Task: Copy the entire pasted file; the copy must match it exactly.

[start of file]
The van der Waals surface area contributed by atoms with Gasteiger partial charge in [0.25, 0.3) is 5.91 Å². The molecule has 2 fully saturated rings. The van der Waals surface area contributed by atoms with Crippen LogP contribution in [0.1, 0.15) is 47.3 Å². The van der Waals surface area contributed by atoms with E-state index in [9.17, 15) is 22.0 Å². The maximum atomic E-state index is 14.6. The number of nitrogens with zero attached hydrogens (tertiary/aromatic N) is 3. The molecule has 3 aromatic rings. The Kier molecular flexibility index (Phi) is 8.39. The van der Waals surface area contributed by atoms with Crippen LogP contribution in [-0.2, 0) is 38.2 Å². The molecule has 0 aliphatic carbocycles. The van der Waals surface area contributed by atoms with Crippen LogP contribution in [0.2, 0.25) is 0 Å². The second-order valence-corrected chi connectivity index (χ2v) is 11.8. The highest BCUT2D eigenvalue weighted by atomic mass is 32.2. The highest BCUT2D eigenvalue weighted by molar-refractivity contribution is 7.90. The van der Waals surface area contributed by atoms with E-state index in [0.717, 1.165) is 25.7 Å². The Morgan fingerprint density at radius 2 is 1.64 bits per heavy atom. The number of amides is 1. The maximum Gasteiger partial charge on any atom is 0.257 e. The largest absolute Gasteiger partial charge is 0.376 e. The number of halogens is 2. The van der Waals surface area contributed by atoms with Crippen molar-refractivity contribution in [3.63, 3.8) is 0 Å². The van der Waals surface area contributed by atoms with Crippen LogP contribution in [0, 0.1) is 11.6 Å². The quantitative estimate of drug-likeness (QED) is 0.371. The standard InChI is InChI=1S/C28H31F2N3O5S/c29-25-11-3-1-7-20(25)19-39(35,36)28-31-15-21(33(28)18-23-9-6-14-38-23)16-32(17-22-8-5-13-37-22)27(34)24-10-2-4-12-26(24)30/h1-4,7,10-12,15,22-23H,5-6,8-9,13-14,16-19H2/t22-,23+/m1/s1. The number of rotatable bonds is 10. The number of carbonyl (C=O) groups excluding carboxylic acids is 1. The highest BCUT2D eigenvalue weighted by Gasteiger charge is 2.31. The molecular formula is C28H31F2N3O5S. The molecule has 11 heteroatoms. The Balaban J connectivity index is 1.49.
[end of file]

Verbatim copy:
The van der Waals surface area contributed by atoms with Gasteiger partial charge in [0.25, 0.3) is 5.91 Å². The molecule has 2 fully saturated rings. The van der Waals surface area contributed by atoms with Crippen LogP contribution in [0.1, 0.15) is 47.3 Å². The van der Waals surface area contributed by atoms with E-state index in [9.17, 15) is 22.0 Å². The maximum atomic E-state index is 14.6. The number of nitrogens with zero attached hydrogens (tertiary/aromatic N) is 3. The molecule has 3 aromatic rings. The Kier molecular flexibility index (Phi) is 8.39. The van der Waals surface area contributed by atoms with Crippen LogP contribution in [-0.2, 0) is 38.2 Å². The molecule has 0 aliphatic carbocycles. The van der Waals surface area contributed by atoms with Crippen LogP contribution in [0.2, 0.25) is 0 Å². The second-order valence-corrected chi connectivity index (χ2v) is 11.8. The highest BCUT2D eigenvalue weighted by atomic mass is 32.2. The highest BCUT2D eigenvalue weighted by molar-refractivity contribution is 7.90. The van der Waals surface area contributed by atoms with E-state index in [0.717, 1.165) is 25.7 Å². The Morgan fingerprint density at radius 2 is 1.64 bits per heavy atom. The number of amides is 1. The maximum Gasteiger partial charge on any atom is 0.257 e. The largest absolute Gasteiger partial charge is 0.376 e. The number of halogens is 2. The van der Waals surface area contributed by atoms with Crippen molar-refractivity contribution in [3.63, 3.8) is 0 Å². The van der Waals surface area contributed by atoms with Crippen LogP contribution in [0, 0.1) is 11.6 Å². The quantitative estimate of drug-likeness (QED) is 0.371. The standard InChI is InChI=1S/C28H31F2N3O5S/c29-25-11-3-1-7-20(25)19-39(35,36)28-31-15-21(33(28)18-23-9-6-14-38-23)16-32(17-22-8-5-13-37-22)27(34)24-10-2-4-12-26(24)30/h1-4,7,10-12,15,22-23H,5-6,8-9,13-14,16-19H2/t22-,23+/m1/s1. The number of rotatable bonds is 10. The number of carbonyl (C=O) groups excluding carboxylic acids is 1. The highest BCUT2D eigenvalue weighted by Gasteiger charge is 2.31. The molecular formula is C28H31F2N3O5S. The molecule has 11 heteroatoms. The Balaban J connectivity index is 1.49.